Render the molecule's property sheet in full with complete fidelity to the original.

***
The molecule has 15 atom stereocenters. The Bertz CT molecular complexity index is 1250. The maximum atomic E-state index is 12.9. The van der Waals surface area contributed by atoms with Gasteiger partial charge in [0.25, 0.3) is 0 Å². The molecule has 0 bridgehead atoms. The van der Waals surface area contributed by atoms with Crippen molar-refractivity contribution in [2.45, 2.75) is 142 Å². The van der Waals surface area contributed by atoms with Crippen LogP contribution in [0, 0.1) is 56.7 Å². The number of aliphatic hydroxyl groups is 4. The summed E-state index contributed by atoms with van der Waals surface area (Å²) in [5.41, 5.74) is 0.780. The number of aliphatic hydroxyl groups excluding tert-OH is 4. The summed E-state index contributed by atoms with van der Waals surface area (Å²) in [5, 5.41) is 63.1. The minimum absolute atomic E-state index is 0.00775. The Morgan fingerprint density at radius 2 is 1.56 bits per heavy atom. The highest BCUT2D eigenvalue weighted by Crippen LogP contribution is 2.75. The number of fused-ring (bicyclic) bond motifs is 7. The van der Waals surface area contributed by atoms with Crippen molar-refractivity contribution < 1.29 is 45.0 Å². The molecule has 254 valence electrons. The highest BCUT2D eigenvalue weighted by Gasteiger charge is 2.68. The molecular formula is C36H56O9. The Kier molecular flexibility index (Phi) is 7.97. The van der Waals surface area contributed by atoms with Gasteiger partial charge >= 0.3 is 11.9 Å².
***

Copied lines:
The molecule has 15 atom stereocenters. The Bertz CT molecular complexity index is 1250. The maximum atomic E-state index is 12.9. The van der Waals surface area contributed by atoms with Gasteiger partial charge in [0.25, 0.3) is 0 Å². The molecule has 0 bridgehead atoms. The van der Waals surface area contributed by atoms with Crippen molar-refractivity contribution in [2.45, 2.75) is 142 Å². The van der Waals surface area contributed by atoms with Crippen LogP contribution in [0, 0.1) is 56.7 Å². The number of aliphatic hydroxyl groups is 4. The summed E-state index contributed by atoms with van der Waals surface area (Å²) in [5.41, 5.74) is 0.780. The number of aliphatic hydroxyl groups excluding tert-OH is 4. The summed E-state index contributed by atoms with van der Waals surface area (Å²) in [5, 5.41) is 63.1. The minimum absolute atomic E-state index is 0.00775. The Morgan fingerprint density at radius 2 is 1.56 bits per heavy atom. The highest BCUT2D eigenvalue weighted by Crippen LogP contribution is 2.75. The number of fused-ring (bicyclic) bond motifs is 7. The van der Waals surface area contributed by atoms with Crippen molar-refractivity contribution < 1.29 is 45.0 Å². The molecule has 254 valence electrons. The highest BCUT2D eigenvalue weighted by Gasteiger charge is 2.68. The molecular formula is C36H56O9. The Kier molecular flexibility index (Phi) is 7.97. The van der Waals surface area contributed by atoms with Gasteiger partial charge >= 0.3 is 11.9 Å².